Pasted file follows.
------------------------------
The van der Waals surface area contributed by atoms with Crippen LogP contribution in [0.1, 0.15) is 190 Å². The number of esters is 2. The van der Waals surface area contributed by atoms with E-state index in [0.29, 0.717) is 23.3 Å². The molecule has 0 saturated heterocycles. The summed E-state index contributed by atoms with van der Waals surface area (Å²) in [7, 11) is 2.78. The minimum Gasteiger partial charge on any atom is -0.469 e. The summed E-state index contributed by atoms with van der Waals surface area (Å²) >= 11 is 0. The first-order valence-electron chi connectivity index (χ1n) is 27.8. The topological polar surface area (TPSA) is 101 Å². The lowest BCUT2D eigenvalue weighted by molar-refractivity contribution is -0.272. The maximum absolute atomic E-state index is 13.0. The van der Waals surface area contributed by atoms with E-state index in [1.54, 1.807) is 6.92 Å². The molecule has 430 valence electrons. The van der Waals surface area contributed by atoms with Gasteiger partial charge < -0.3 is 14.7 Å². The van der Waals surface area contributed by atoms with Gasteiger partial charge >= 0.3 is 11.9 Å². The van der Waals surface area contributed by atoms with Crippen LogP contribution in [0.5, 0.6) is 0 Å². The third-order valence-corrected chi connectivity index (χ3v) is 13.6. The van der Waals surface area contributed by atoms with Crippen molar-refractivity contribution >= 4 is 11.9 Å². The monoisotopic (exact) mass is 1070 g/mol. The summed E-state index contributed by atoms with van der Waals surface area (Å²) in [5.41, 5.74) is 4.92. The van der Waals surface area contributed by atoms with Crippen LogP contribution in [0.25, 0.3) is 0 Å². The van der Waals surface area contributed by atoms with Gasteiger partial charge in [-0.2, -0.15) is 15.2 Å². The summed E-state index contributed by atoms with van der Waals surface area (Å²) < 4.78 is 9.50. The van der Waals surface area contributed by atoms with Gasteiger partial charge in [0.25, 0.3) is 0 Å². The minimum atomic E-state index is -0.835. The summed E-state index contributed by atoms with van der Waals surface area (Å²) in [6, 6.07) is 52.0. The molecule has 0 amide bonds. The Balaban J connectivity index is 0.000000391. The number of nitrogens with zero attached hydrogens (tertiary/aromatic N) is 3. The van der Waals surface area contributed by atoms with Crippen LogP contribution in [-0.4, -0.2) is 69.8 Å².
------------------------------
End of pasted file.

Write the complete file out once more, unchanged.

The van der Waals surface area contributed by atoms with Crippen LogP contribution in [0.1, 0.15) is 190 Å². The number of esters is 2. The van der Waals surface area contributed by atoms with E-state index in [0.29, 0.717) is 23.3 Å². The molecule has 0 saturated heterocycles. The summed E-state index contributed by atoms with van der Waals surface area (Å²) in [7, 11) is 2.78. The minimum Gasteiger partial charge on any atom is -0.469 e. The summed E-state index contributed by atoms with van der Waals surface area (Å²) >= 11 is 0. The first-order valence-electron chi connectivity index (χ1n) is 27.8. The topological polar surface area (TPSA) is 101 Å². The lowest BCUT2D eigenvalue weighted by molar-refractivity contribution is -0.272. The maximum absolute atomic E-state index is 13.0. The van der Waals surface area contributed by atoms with E-state index in [1.54, 1.807) is 6.92 Å². The molecule has 430 valence electrons. The van der Waals surface area contributed by atoms with Gasteiger partial charge < -0.3 is 14.7 Å². The van der Waals surface area contributed by atoms with Gasteiger partial charge >= 0.3 is 11.9 Å². The van der Waals surface area contributed by atoms with Crippen LogP contribution in [0.5, 0.6) is 0 Å². The third-order valence-corrected chi connectivity index (χ3v) is 13.6. The van der Waals surface area contributed by atoms with Crippen molar-refractivity contribution >= 4 is 11.9 Å². The monoisotopic (exact) mass is 1070 g/mol. The summed E-state index contributed by atoms with van der Waals surface area (Å²) in [5.41, 5.74) is 4.92. The van der Waals surface area contributed by atoms with Crippen LogP contribution in [0.25, 0.3) is 0 Å². The van der Waals surface area contributed by atoms with Gasteiger partial charge in [-0.2, -0.15) is 15.2 Å². The summed E-state index contributed by atoms with van der Waals surface area (Å²) < 4.78 is 9.50. The van der Waals surface area contributed by atoms with Gasteiger partial charge in [0.25, 0.3) is 0 Å². The minimum atomic E-state index is -0.835. The summed E-state index contributed by atoms with van der Waals surface area (Å²) in [6, 6.07) is 52.0. The molecule has 0 amide bonds. The Balaban J connectivity index is 0.000000391. The number of nitrogens with zero attached hydrogens (tertiary/aromatic N) is 3. The van der Waals surface area contributed by atoms with Crippen LogP contribution in [-0.4, -0.2) is 69.8 Å².